Increasingly, companies and brands are facing scrutiny from stakeholders on their environmental performance. Consumers, shareholders and regulators are demanding greater transparency, particularly from those entities with global and resource-intensive supply chains. In order to address this scrutiny, and identify risks and opportunities, companies are monitoring and reporting on the greenhouse gas (GHG) emissions throughout their supply chains and product portfolios.
An efficient way to begin this process is through comprehensive Life Cycle Analysis (LCA) of products. Product LCA provides a quantitative understanding of potential risks along a product’s life cycle, helping to identify inefficiencies and hotspots in supply chains and develop an inventory of GHG emissions. The use of GHG inventories can inform risk assessment, identify optimization opportunities, and forecast costs of regulation associated with GHG emissions and resource consumption.1 Understanding supply chain GHG inventories can help companies achieve three key business goals:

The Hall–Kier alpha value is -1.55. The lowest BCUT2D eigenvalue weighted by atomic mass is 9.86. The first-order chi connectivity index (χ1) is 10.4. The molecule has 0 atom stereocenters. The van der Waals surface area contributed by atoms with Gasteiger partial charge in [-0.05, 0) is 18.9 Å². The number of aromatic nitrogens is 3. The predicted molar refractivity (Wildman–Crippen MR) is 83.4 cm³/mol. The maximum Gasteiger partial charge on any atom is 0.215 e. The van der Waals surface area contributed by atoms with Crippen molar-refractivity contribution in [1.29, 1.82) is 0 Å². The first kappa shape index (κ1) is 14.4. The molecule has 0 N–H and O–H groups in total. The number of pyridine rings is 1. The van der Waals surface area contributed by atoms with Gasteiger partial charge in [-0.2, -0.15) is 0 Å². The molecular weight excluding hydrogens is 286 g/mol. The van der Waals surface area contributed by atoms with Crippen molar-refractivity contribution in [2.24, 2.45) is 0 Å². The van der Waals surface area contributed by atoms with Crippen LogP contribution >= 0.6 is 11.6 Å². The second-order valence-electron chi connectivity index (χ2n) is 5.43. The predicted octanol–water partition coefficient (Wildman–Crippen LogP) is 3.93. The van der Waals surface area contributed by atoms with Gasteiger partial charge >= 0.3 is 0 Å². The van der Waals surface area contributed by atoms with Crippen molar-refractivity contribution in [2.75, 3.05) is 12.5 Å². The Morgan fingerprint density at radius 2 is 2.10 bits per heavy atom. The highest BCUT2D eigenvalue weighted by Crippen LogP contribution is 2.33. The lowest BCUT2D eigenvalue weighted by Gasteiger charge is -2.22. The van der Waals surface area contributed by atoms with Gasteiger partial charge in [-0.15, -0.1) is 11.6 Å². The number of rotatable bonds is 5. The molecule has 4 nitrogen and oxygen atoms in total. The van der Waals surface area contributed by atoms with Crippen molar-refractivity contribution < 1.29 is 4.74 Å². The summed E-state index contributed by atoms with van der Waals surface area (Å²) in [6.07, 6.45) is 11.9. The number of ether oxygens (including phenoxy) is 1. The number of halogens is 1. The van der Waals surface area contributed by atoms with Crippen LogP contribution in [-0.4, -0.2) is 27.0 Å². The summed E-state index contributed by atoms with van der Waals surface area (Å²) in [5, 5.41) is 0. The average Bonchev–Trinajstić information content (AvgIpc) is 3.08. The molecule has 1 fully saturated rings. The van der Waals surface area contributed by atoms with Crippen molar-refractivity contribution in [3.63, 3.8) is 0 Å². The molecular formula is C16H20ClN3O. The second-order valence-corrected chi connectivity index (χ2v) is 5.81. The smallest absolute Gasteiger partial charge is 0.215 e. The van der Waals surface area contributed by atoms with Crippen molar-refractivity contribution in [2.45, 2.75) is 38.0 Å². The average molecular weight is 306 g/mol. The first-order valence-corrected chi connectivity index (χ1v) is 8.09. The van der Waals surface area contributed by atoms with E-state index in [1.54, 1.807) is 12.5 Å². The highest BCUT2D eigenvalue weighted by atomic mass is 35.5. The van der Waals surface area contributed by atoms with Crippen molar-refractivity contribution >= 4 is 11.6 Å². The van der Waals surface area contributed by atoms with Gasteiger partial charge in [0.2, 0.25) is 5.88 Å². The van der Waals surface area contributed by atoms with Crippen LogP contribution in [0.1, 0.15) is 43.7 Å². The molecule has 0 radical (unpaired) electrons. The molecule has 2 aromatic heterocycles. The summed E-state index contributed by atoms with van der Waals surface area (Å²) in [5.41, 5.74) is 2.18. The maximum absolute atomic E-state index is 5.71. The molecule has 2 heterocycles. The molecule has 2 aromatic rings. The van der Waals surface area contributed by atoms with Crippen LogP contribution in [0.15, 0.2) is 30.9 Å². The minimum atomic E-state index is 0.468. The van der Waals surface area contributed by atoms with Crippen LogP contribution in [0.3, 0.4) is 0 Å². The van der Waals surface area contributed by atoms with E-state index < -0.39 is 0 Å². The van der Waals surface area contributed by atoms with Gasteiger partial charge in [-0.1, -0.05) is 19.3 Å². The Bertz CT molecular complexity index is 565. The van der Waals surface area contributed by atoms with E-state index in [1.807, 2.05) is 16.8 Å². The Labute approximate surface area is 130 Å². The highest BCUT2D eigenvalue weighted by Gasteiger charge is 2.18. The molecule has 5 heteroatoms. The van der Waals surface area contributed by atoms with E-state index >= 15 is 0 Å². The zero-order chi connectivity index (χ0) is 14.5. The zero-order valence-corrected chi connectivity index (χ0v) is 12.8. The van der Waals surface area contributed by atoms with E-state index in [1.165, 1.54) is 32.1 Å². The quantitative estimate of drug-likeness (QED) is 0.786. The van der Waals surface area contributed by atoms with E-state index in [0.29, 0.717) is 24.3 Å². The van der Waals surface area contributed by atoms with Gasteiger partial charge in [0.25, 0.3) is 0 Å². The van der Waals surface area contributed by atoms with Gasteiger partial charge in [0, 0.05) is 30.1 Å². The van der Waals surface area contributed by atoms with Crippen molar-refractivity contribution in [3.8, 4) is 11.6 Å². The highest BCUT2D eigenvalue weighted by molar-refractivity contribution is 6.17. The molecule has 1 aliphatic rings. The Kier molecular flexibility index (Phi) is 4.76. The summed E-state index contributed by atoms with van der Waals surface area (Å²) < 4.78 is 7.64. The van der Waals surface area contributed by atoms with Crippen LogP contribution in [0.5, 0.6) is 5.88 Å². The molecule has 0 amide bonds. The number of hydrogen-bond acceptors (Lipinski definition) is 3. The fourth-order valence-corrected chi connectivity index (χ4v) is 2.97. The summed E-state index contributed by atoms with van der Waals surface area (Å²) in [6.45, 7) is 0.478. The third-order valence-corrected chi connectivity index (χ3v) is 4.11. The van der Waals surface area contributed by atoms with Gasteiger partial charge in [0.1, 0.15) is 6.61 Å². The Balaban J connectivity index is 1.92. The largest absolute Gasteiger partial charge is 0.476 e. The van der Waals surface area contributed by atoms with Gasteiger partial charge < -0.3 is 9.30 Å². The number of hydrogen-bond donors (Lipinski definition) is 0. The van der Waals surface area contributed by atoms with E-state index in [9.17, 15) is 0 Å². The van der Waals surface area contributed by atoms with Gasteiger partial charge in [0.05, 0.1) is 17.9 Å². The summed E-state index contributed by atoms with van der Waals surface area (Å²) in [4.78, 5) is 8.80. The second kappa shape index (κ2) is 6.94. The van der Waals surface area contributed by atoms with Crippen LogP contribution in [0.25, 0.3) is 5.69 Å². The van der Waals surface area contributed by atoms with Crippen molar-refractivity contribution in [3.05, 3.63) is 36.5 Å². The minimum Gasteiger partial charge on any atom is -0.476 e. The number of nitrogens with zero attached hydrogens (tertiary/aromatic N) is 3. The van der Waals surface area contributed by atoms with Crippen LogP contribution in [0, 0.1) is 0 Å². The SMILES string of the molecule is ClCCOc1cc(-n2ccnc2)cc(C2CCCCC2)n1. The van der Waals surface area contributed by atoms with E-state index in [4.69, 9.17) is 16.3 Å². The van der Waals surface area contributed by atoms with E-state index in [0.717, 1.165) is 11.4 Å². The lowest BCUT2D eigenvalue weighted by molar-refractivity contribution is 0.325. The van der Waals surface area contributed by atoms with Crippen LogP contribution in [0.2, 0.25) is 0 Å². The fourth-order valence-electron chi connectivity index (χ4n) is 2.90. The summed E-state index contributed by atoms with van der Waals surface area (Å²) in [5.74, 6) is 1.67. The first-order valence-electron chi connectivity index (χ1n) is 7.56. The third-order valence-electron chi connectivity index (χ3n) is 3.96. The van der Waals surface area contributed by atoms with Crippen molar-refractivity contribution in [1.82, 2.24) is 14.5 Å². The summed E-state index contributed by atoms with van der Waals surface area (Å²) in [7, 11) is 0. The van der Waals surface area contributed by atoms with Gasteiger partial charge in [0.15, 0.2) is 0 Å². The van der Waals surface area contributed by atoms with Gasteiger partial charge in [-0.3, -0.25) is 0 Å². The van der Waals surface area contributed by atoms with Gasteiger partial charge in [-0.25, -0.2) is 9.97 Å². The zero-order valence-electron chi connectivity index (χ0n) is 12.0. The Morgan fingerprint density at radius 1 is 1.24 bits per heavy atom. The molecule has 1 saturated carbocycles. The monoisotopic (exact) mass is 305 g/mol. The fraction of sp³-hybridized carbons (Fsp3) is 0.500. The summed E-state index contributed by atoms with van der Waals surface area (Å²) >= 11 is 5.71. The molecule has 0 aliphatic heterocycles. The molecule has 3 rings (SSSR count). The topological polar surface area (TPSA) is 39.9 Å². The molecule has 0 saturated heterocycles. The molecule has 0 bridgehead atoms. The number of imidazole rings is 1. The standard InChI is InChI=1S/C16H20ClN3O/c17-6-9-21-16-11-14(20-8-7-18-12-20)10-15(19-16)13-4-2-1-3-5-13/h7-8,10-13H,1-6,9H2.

Identify key commodities and practices with the greatest sustainability challenges
Inform investment in ‘material’ sustainability issues
Improve corporate reputation and accountability
through public performance disclosure
This paper will briefly explore the evolving landscape of these business goals, and discuss the risks and opportunities available to companies when investigating the GHG emissions of their supply chains.